The Boston University School of Medicine is on the frontiers of scientific and medical knowledge—and has been for more than 130 years.
Throughout its history, BUSM has embodied and demonstrated a strong commitment to the study and practice of medicine, based on a mission of service to society. Today, the School is nationally recognized for providing outstanding clinical education in 25 affiliated hospitals, 15 neighborhood health centers, and numerous private clinics and doctors’ offices. BUSM is currently educating almost 700 medical degree students and more than 800 master’s and doctoral degree students of exceptional qualification and experience. The education we offer is in high demand—this year 11,000 applicants vied for 140 seats in the entering class. In 2011, U.S. News & World Report ranked BUSM 34th among U.S. medical schools.
BUSM is also home to one of the nation’s largest and most rapidly growing school-based medical research programs. The School’s highly accomplished faculty—which includes such luminaries as Nobel Prize winner Osamu Shimomura—conduct 640 funded research programs that total more than $175 million in support. The School is a world leader in the study of chronic traumatic encephalopathy and amyloidosis. Other prominent research efforts include:
- The National Emerging Infectious Diseases Laboratories. The new National Emerging Infectious Diseases Laboratories facility represents a major step forward at BUSM in advancing public health and biomedical research. The biocontainment laboratory is one of only a handful of such laboratories in the nation, developed in partnership with the National Institute of Allergy and Infectious Diseases. Its mission is to develop diagnostic drugs, vaccines and treatments to prevent and cure life- threatening infectious diseases. A state-of-the-art BS Level 4 Laboratory is housed within this 194,000 square foot facility.
- The Framingham Heart Study. The Framingham Heart Study, which has been administered by BUSM faculty in cooperation with National Heart, Lung and Blood Institute since 1971, was initiated in 1948 to identify factors contributing to cardiovascular disease. For the past 60 years, the study participants—now including children and grandchildren of the original group—have returned every two years to undergo a detailed medical history, physical examination and laboratory tests, providing BUSM and other researchers a wealth of information on cardiovascular disease and a host of factors that affect physical and cognitive health.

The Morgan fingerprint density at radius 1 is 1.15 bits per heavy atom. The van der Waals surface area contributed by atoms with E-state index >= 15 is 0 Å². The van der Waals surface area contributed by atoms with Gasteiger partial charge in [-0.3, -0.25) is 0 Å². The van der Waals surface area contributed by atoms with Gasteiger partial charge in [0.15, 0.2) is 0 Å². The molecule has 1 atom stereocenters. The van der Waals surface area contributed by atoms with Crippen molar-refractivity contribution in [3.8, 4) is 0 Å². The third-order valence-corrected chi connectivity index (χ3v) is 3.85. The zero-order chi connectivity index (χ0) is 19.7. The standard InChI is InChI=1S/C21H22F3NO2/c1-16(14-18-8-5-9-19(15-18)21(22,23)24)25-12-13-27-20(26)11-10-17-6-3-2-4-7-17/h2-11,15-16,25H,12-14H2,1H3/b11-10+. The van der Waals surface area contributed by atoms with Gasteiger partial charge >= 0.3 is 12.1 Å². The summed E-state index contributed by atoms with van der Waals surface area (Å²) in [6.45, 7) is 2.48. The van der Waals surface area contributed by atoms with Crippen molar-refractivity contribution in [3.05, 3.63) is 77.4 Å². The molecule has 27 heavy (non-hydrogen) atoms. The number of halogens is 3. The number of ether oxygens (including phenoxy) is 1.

Proud traditions and BUSM firsts
We’re proud of our history, which is rich with groundbreaking and exceptional achievements. In 1873, Boston University merged with the New England Female Medical College—the first U.S. institution to train women in medicine, and the first to graduate a black female physician. The BU School of Medicine was thus created as the first coeducational medical school in the country.
Many other firsts followed. BUSM also:
- Graduated the first Native American MD, Charles Eastman (MED’1890), who was the central figure in Bury My Heart at Wounded Knee
- Graduated the first African-American psychiatrist in the U.S., Solomon Carter Fuller (MED’1897)
- Was the first medical school in the nation to partner with historically black colleges to encourage diversity in the medical field, establishing the Early Medical School Selection Program for minority students in 1970
- Was among the first schools in the country to offer a combined BA-MD degree
- Established the first combined cancer research and teaching laboratory in the U.S.
- Created the country’s first section of gastroenterology in 1942
- Conducted the first studies on the use of penicillin in civilians with infectious diseases, in 1944
BUSM by the numbers
- 1,635 students
- 1,159 faculty members
- 7,733 alumni
- 8 pathways to the medical degree
- 12 core research facilities
- 14 centers of excellence
- 20 research centers and institutes
- 25 departments in basic and clinical sciences
- 640 funded research programs
- 6,200 electronic library resources and bibliographic databases
- more than 75 applicants for every seat in the entering class